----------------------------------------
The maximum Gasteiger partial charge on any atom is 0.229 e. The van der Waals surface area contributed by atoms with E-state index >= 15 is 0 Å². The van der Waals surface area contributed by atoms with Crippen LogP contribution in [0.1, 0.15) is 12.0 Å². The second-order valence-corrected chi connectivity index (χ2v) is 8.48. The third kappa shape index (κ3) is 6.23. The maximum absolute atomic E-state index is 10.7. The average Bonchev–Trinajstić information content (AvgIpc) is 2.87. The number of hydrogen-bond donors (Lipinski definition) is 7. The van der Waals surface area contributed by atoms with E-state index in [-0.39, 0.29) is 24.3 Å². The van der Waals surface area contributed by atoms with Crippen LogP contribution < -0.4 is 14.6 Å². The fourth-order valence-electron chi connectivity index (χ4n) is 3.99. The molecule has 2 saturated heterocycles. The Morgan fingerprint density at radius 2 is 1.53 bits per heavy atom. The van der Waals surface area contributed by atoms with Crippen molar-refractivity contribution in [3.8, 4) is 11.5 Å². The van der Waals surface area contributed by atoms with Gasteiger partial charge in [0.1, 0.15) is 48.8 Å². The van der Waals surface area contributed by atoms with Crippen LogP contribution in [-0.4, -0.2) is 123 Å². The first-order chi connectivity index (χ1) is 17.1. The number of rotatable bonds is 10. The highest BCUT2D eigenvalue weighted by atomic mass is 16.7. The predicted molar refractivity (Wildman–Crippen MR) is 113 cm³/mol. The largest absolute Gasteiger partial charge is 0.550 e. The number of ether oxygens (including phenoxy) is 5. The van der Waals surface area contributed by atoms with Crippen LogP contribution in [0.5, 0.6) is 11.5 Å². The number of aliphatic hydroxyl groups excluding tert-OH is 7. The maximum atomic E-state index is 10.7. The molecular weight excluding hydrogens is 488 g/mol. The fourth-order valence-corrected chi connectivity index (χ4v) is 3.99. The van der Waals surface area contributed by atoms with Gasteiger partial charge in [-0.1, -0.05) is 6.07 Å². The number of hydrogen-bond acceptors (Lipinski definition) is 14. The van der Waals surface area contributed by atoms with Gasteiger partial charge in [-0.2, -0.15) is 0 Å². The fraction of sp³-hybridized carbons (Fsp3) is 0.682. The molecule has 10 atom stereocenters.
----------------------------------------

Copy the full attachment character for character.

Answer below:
The maximum Gasteiger partial charge on any atom is 0.229 e. The van der Waals surface area contributed by atoms with E-state index >= 15 is 0 Å². The van der Waals surface area contributed by atoms with Crippen LogP contribution in [0.1, 0.15) is 12.0 Å². The second-order valence-corrected chi connectivity index (χ2v) is 8.48. The third kappa shape index (κ3) is 6.23. The maximum absolute atomic E-state index is 10.7. The average Bonchev–Trinajstić information content (AvgIpc) is 2.87. The number of hydrogen-bond donors (Lipinski definition) is 7. The van der Waals surface area contributed by atoms with E-state index in [-0.39, 0.29) is 24.3 Å². The van der Waals surface area contributed by atoms with Crippen LogP contribution < -0.4 is 14.6 Å². The fourth-order valence-electron chi connectivity index (χ4n) is 3.99. The molecule has 2 saturated heterocycles. The Morgan fingerprint density at radius 2 is 1.53 bits per heavy atom. The van der Waals surface area contributed by atoms with Crippen molar-refractivity contribution in [3.8, 4) is 11.5 Å². The van der Waals surface area contributed by atoms with Gasteiger partial charge in [0.1, 0.15) is 48.8 Å². The van der Waals surface area contributed by atoms with Crippen LogP contribution in [-0.4, -0.2) is 123 Å². The first-order chi connectivity index (χ1) is 17.1. The number of rotatable bonds is 10. The highest BCUT2D eigenvalue weighted by atomic mass is 16.7. The predicted molar refractivity (Wildman–Crippen MR) is 113 cm³/mol. The largest absolute Gasteiger partial charge is 0.550 e. The number of ether oxygens (including phenoxy) is 5. The van der Waals surface area contributed by atoms with Crippen LogP contribution in [0.5, 0.6) is 11.5 Å². The number of aliphatic hydroxyl groups excluding tert-OH is 7. The maximum atomic E-state index is 10.7. The molecular weight excluding hydrogens is 488 g/mol. The fourth-order valence-corrected chi connectivity index (χ4v) is 3.99. The van der Waals surface area contributed by atoms with Gasteiger partial charge in [-0.1, -0.05) is 6.07 Å². The number of hydrogen-bond acceptors (Lipinski definition) is 14. The van der Waals surface area contributed by atoms with Gasteiger partial charge in [-0.2, -0.15) is 0 Å². The fraction of sp³-hybridized carbons (Fsp3) is 0.682. The molecule has 10 atom stereocenters.